The second reason is the government.  First, they zone you residential, and then the next thing you know it's against the law to grow tomatoes instead of rhododendrons.  Why the overreach?  Pesky neighbors who think they have a right to decide what's in other people's yards based on appearance, and perhaps a little bit of fear of what can't be controlled.  Our food system, after all, is a major industry which employs a lot of people and turns over billions of dollars a year.  They have powerful lobbies and they care about beef a great deal more than you do.

However, the law isn't the same in all places, and I've heard of people renting out goats to mow people's lawns.  For real.  I hope this is a growing trend!

N.B.  In the "everything I want to do is illegal" category, look at this gorgeous earth home.  Then read how the government is ordering the family to bulldoze it.  It makes me want to cry.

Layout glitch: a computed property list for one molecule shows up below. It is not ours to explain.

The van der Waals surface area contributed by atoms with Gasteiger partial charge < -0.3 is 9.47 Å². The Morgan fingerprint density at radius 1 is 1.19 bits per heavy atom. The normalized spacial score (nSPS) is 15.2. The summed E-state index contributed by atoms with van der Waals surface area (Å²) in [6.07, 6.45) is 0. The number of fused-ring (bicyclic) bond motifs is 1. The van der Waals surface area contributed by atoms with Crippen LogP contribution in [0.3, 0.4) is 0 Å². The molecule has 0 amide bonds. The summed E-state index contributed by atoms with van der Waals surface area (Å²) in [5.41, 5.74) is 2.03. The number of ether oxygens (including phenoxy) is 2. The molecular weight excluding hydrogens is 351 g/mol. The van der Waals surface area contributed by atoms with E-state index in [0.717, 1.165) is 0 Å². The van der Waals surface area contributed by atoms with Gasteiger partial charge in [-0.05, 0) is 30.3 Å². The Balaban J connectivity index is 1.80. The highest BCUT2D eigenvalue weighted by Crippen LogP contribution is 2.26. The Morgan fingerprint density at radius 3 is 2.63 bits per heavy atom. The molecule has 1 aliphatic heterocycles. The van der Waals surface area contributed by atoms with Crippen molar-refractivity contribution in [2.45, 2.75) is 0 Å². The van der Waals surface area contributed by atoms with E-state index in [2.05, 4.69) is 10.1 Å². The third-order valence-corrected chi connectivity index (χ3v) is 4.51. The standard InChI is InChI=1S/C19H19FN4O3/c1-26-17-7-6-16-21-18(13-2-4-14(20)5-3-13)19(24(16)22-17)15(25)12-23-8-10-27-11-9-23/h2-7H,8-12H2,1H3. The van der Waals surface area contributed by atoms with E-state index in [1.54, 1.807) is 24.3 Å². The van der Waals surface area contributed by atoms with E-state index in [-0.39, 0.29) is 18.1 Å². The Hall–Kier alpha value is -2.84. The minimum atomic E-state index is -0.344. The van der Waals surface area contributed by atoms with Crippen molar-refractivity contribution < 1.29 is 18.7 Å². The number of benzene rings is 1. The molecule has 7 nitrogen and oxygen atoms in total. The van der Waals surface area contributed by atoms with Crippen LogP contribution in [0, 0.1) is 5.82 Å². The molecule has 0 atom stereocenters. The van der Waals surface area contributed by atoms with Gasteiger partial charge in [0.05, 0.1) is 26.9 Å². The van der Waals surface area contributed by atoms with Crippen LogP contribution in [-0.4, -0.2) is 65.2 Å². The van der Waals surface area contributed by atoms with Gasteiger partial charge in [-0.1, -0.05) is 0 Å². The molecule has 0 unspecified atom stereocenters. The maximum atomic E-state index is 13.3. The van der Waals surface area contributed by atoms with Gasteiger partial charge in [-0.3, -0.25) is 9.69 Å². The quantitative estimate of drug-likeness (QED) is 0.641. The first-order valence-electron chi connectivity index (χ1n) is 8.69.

entropy said...

This seems like a good idea. The biggest problem I see is fencing. Cows will eat flowers and trees and trample anything else. I guess if you had a big enough yard you could stake them in the center but then you'd still have to mow the edges.

Putting up and taking down the fencing for both the cows and the chickens would be a giant pain in the butt. The manure wouldn't really be all taken care of by the chickens either. There would still be enough left for you to step in it. Of course, once it dried it wouldn't be so bad.

This might work in areas with bigger houses with their acre yards. I say it's not likely to happen because of all the work involved. Much easier to throw a cow in a field and worm him every now and then. Also, to pull this off you'd have to have a cow that you'd spent some time working with to be able to handle them so much. Maybe a 4Hers show cow or something.